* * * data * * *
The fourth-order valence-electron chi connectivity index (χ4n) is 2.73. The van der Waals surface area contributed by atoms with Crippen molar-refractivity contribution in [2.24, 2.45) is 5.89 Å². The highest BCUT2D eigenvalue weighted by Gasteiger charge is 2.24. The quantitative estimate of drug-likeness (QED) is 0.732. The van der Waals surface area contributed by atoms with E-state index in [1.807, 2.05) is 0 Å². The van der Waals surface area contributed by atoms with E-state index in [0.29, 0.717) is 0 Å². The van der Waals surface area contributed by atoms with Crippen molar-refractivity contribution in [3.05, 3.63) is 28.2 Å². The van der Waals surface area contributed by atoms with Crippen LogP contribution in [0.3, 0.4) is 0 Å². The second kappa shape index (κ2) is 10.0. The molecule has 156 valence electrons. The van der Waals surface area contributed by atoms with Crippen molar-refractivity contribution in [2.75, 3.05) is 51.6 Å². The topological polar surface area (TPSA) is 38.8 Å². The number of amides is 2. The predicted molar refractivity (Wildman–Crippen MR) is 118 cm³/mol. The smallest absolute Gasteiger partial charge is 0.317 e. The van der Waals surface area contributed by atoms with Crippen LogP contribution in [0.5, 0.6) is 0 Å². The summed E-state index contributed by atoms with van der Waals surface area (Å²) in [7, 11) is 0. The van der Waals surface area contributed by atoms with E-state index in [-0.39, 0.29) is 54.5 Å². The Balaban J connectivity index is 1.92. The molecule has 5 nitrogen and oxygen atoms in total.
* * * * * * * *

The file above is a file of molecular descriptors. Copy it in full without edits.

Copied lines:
The fourth-order valence-electron chi connectivity index (χ4n) is 2.73. The van der Waals surface area contributed by atoms with Crippen molar-refractivity contribution in [2.24, 2.45) is 5.89 Å². The highest BCUT2D eigenvalue weighted by Gasteiger charge is 2.24. The quantitative estimate of drug-likeness (QED) is 0.732. The van der Waals surface area contributed by atoms with E-state index in [1.807, 2.05) is 0 Å². The van der Waals surface area contributed by atoms with E-state index in [0.29, 0.717) is 0 Å². The van der Waals surface area contributed by atoms with Crippen molar-refractivity contribution in [3.05, 3.63) is 28.2 Å². The van der Waals surface area contributed by atoms with Crippen LogP contribution in [0.3, 0.4) is 0 Å². The second kappa shape index (κ2) is 10.0. The molecule has 156 valence electrons. The van der Waals surface area contributed by atoms with Crippen molar-refractivity contribution in [2.75, 3.05) is 51.6 Å². The topological polar surface area (TPSA) is 38.8 Å². The number of amides is 2. The predicted molar refractivity (Wildman–Crippen MR) is 118 cm³/mol. The smallest absolute Gasteiger partial charge is 0.317 e. The van der Waals surface area contributed by atoms with Crippen LogP contribution in [0.5, 0.6) is 0 Å². The summed E-state index contributed by atoms with van der Waals surface area (Å²) in [7, 11) is 0. The van der Waals surface area contributed by atoms with E-state index in [-0.39, 0.29) is 54.5 Å². The Balaban J connectivity index is 1.92. The molecule has 5 nitrogen and oxygen atoms in total.